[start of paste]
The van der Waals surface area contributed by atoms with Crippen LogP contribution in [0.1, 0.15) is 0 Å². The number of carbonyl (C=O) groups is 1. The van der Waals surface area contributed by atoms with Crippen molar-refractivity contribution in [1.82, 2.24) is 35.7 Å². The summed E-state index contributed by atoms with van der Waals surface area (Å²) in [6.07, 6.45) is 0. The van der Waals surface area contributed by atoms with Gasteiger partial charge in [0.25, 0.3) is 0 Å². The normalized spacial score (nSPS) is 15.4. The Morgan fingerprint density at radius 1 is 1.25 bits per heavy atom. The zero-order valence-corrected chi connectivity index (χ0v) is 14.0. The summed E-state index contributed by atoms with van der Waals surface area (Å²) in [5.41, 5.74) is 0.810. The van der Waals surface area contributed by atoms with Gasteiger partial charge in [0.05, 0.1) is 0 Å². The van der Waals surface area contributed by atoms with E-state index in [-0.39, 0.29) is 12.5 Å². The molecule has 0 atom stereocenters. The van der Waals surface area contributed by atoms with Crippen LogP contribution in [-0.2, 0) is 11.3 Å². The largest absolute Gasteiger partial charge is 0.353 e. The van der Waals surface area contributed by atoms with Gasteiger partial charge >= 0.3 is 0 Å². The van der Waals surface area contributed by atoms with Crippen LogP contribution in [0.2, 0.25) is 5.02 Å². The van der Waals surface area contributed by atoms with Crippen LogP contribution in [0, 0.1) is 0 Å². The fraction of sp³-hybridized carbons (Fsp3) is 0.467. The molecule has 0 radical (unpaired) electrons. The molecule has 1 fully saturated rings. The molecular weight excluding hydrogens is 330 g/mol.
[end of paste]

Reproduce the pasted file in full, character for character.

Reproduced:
The van der Waals surface area contributed by atoms with Crippen LogP contribution in [0.1, 0.15) is 0 Å². The number of carbonyl (C=O) groups is 1. The van der Waals surface area contributed by atoms with Crippen molar-refractivity contribution in [1.82, 2.24) is 35.7 Å². The summed E-state index contributed by atoms with van der Waals surface area (Å²) in [6.07, 6.45) is 0. The van der Waals surface area contributed by atoms with Gasteiger partial charge in [0.25, 0.3) is 0 Å². The normalized spacial score (nSPS) is 15.4. The Morgan fingerprint density at radius 1 is 1.25 bits per heavy atom. The zero-order valence-corrected chi connectivity index (χ0v) is 14.0. The summed E-state index contributed by atoms with van der Waals surface area (Å²) in [5.41, 5.74) is 0.810. The van der Waals surface area contributed by atoms with Gasteiger partial charge in [0.05, 0.1) is 0 Å². The van der Waals surface area contributed by atoms with E-state index in [-0.39, 0.29) is 12.5 Å². The molecule has 0 atom stereocenters. The van der Waals surface area contributed by atoms with Crippen LogP contribution in [-0.2, 0) is 11.3 Å². The largest absolute Gasteiger partial charge is 0.353 e. The van der Waals surface area contributed by atoms with Gasteiger partial charge >= 0.3 is 0 Å². The van der Waals surface area contributed by atoms with Crippen LogP contribution in [0.2, 0.25) is 5.02 Å². The van der Waals surface area contributed by atoms with Crippen LogP contribution in [0, 0.1) is 0 Å². The fraction of sp³-hybridized carbons (Fsp3) is 0.467. The molecule has 0 radical (unpaired) electrons. The molecule has 1 fully saturated rings. The molecular weight excluding hydrogens is 330 g/mol.